If it 7 is then use a profiler to determine if the 6 Dictionary lookup is the source of the problem
If 5 it is then do some tests with representative data to see if 4 another choice of list would be quicker.
In 3 short - no, in general you shouldn't worry 2 about the performance of implementation 1 details until after you have a problem.
I would do a benchmark of the Dictionary, HashTable 5 (HashSet in .NET), and perhaps a home grown 4 class, and see which works out best under 3 your typical usage conditions.
Normally I 2 would say it's fine (insert StackOverflow's 1 favorite premature ejaculation quote here), but if this is a core peice of the application, Benchmark, Benchmark, Benchmark.
The only concern that I can think of is 13 that the speed of the dictionary relies 12 on the key class having a reasonably fast 11 GetHashCode method. Lookups and inserts 10 are really fast, so you shouldn't have any 9 problem there.
Regarding using an array, that's 8 what the Dictionary class does already. Actually 7 it uses two arrays, one for the keys and 6 one for the values.
If you would have any 5 performance problems with a Dictionary, it 4 would be quite easy to make a wrapper for 3 any kind of storage, that has the same methods 2 and behaviour as a Dictionary so that you 1 can replace it seamlessly.
I'm not sure that anyone has really answered 13 this part yet:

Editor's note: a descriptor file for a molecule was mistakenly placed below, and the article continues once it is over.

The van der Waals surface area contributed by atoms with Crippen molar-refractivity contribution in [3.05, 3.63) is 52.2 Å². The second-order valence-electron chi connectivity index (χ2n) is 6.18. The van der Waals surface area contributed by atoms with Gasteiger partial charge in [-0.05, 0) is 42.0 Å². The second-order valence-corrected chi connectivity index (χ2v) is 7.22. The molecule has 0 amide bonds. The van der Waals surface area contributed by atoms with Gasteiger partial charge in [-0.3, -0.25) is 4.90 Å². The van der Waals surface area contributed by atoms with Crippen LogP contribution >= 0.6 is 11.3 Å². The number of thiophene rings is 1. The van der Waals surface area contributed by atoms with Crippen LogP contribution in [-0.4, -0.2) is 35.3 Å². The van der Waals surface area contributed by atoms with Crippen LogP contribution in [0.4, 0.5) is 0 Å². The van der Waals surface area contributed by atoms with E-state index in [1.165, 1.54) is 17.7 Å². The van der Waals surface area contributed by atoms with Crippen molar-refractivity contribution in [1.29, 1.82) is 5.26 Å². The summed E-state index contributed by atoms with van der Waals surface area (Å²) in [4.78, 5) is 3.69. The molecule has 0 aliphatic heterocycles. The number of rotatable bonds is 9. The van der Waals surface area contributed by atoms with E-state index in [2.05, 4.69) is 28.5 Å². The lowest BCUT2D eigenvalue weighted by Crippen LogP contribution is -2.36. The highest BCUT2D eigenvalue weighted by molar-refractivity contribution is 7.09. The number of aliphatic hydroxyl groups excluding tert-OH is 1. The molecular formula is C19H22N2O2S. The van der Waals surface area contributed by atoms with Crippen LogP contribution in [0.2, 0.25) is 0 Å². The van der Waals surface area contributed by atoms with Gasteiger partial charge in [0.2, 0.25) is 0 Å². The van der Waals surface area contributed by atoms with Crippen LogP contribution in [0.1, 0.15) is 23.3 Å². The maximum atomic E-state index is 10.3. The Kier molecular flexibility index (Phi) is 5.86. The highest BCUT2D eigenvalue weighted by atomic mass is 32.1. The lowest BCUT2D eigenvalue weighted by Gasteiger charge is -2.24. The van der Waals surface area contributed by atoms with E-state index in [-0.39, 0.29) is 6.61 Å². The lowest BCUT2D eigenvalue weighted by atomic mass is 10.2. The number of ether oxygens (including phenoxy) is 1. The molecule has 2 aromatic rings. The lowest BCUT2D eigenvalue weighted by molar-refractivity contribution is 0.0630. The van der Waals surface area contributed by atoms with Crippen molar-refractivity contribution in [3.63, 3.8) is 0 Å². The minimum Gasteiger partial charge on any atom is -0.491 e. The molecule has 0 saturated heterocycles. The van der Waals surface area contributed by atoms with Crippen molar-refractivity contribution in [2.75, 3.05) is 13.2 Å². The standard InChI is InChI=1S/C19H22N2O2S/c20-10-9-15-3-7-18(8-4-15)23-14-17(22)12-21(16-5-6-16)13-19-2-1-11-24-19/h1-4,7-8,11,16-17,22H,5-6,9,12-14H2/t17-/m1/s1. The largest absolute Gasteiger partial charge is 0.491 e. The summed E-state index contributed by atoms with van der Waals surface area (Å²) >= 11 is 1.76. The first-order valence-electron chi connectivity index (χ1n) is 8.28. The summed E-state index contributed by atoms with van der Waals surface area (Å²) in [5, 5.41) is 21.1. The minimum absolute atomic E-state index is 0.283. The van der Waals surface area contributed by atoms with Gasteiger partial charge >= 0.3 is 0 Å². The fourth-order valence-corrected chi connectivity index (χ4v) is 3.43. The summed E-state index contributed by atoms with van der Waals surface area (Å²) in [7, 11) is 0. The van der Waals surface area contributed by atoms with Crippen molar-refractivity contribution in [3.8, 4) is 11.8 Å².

Also, if I do benchmarking 12 and such and it is really bad, then what 11 is the best way of replacing dictionary 10 with something else?
For this, wherever 9 possible, declare your variables as
IDictionary<TKey, TValue>. That's 8 the main interface that Dictionary derives 7 from. (I'm assuming that if you care that 6 much about performance, then you aren't 5 considering non-generic collections.) Then, in 4 the future, you can change the underlying 3 implementation class without having to change 2 any of the code that uses that dictionary. For 1 example:
IDictionary<string, int> myDict = new Dictionary<string, int>();
If your application is multithreaded then 6 the key part of performance is going to 5 be synchronizing this Dictionary correctly.
If 4 it is single-threaded then almost certainly 3 bottleneck will be elsewhere. Such as reading 2 these objects from wherever you are reading 1 them.
I use Dictionary for UDP relay server . Each 5 time packet arrives it performs Dictionary.ContainsKey 4 and Dictionary[Key] , and it works great 3 (massive number of clients). I had concerns 2 when I was making the thing but it turned 1 out that was last thing I should worry about.
Have a look at C# HybridDictionary Usage
This class is recommended 6 for cases where the number of elements 5 in a dictionary is unknown. It takes advantage 4 of the improved performance of a ListDictionary 3 with small collections, and offers the flexibility 2 of switching to a Hashtable which handles 1 larger collections better than ListDictionary
You may consider using the C5 library. I've 9 found it to be very fast and thoughtfully 8 designed. Others on stackoverflow have 7 found the same. With C5 you have the option 6 of using general type interfaces (with a 5 captial I), or directly the data structures 4 underneath. Naturally the interfaces allow 3 you to swap out different implementations, but 2 I have found in performance testing that 1 the interfaces will cost you.
More Related questions